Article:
Mini-Review
Artemisinin: A Malaria Drug. What Else Could it be Used For?
Enrique Konstat-Korzenny*
Corresponding Author: Enrique Konstat-Korzenny, Av. Mexico s/n. Santiago Yancuitlalpan, Estado de Mexico, Mexico
Received: June 20, 2020; Revised: July 02, 2020; Accepted: August 17, 2020
Citation: Konstat-Korzenny E. (2020) Artemisinin: A Malaria Drug. What Else Could it be Used For? J Blood Transfusions Dis, 3(2): 158-159.
Copyrights: ©2020 Konstat-Korzenny E. This is an open-access article distributed under the terms of the Creative Commons Attribution License, which permits unrestricted use, distribution, and reproduction in any medium, provided the original author and source are credited.
Share :

Artemisinin is the chemical compound obtained from the Artemisia annua plant, a component of Chinese traditional medicine and herbolary. Its use has been described for over 2000 years, mainly for its antipyretic activity. In the 1970s the compound was discovered in China and has since been used to treat Malaria. Recently, studies both in vivo and in vitro have shown that artemisinin is not only capable of treating Malaria, but other diseases. Most of these studies have centered on its antineoplastic activity, while others have study it in other fields of medicine, such as dermatology. Because of its low adverse effect rate, artemisinin and its synthetic derivatives could change the current paradigm of chemotherapy against cancer.

Interestingly, there is only one report of an artemisinin derivative to treat patients infected with the SARS-CoV-2 virus, responsible for the COVID-19 pandemic.

Keywords: Artemisinin, Artesunate, COVID-19, Malaria, Herbolary

REVIEW

Artemisia annua is plant commonly used in Chinese traditional medicine and herbolary. It has been described for over two thousand years, mainly for its antipyretic effects. However, it was not until the 1970s that the active compound, artemisinin, was found by Dr. Youyou Tu while performing research to find alternative treatments for Malaria, because at the time there was an outbreak that proved to be resistant to chloroquine and quinolones, the standard treatment for the disease in the past [1]. She would eventually be awarded the Nobel prize in Medicine or Physiology for those findings in 2015.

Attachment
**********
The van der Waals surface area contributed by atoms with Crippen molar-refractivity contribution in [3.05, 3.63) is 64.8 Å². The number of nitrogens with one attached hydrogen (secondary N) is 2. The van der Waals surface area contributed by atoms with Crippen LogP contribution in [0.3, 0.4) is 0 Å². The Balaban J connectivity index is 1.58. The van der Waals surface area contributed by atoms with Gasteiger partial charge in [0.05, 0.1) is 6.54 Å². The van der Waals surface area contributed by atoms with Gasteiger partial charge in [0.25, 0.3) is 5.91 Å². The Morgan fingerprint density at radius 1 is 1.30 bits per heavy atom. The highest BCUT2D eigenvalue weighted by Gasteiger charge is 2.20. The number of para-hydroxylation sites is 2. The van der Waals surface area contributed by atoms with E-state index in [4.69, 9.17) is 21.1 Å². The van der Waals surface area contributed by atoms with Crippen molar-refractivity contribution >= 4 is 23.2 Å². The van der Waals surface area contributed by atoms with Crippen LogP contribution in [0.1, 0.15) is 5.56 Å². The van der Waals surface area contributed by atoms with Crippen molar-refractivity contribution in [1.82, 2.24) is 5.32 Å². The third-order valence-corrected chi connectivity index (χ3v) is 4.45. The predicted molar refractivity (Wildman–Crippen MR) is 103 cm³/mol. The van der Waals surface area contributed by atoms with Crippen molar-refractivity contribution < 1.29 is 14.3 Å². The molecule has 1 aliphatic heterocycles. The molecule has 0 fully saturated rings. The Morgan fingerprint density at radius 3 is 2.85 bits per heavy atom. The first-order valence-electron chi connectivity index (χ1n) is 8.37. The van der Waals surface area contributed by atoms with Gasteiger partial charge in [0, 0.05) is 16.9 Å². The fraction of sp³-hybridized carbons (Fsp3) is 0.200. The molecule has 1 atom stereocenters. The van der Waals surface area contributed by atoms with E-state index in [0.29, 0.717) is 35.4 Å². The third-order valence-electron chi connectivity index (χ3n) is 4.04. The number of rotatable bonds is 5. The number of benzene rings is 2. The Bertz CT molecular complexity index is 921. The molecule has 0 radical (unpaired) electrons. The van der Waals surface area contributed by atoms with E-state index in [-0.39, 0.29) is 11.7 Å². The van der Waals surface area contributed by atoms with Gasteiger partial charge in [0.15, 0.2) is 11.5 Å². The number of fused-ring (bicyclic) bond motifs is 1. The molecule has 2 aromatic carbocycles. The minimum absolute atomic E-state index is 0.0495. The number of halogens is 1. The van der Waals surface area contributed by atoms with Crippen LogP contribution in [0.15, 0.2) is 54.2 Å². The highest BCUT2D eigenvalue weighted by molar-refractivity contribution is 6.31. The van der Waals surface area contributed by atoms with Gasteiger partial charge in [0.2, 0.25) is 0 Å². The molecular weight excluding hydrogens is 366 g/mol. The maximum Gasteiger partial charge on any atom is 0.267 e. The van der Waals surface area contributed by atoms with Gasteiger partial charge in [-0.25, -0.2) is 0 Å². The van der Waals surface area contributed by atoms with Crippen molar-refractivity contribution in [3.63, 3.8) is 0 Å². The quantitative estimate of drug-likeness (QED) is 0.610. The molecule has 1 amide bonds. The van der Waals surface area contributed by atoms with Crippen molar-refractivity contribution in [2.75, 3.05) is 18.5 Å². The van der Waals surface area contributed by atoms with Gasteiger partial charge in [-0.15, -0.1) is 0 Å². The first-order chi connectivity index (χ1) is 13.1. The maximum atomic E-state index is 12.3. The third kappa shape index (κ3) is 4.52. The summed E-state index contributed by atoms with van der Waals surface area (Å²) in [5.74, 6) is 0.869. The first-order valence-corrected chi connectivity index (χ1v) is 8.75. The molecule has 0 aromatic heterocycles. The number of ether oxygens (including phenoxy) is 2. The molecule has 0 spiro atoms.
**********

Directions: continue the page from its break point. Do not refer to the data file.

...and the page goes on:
Later on, synthetic derivatives such as artesunate, artemether, arteether, dihydroartemisinin among others, were developed and have proved to be more effective against the Plasmodium parasite than the original compound [2]. The artemisinin compound is a sesquiterpene with an endoperoxide group, which is the main source of its cell toxicity capacities.

Artemisinin is only approved for the treatment of Malaria; however, it has also been used to treat other diseases and is now a prospect drug for cancer treatment. The main breakthrough with these findings is not the anticancer capabilities of the compounds, but rather its minimal adverse effect rates [3,4].

Currently approved chemotherapy schemes include specific medications that partake in stopping the cell cycle or inhibiting proteins and enzymes necessary for cell replication. Although effective and powerful, those medications tend to cause severe adverse effects to the patient, many times causing to stop treatment.

The way that artemisinin acts to stop the growth of neoplastic cells is vast and still not clearly defined, however, many mechanisms of action have been shown to be a part of this spectrum and include endoperoxide bridges interacting with heme groups in cancer cells, therefore producing cytotoxic radicals, induction of apoptosis via cyclin dependent kinases (CDK) and procaspases, inhibition of cellular replication pathways, assembling of lysosomes, and have also been proved to inhibit metastasis [5-9].

Studies have reported artemisinin and its compounds as synergistic drugs for currently approved cancer medications, as well as sensitizing agents for multidrug resistant cancer cells [4].

Artemisinin or other derivatives have been widely studied as a possible alternative cancer therapy, but recent evidence has shown that it could also be possibly used for other diseases.

In the field of dermatology, it has been noted as a drug prospect for common pathologies. For example, it has been studied for its ability to modulate scar formation and its beneficial effect on seborrheic keratoses [10,11].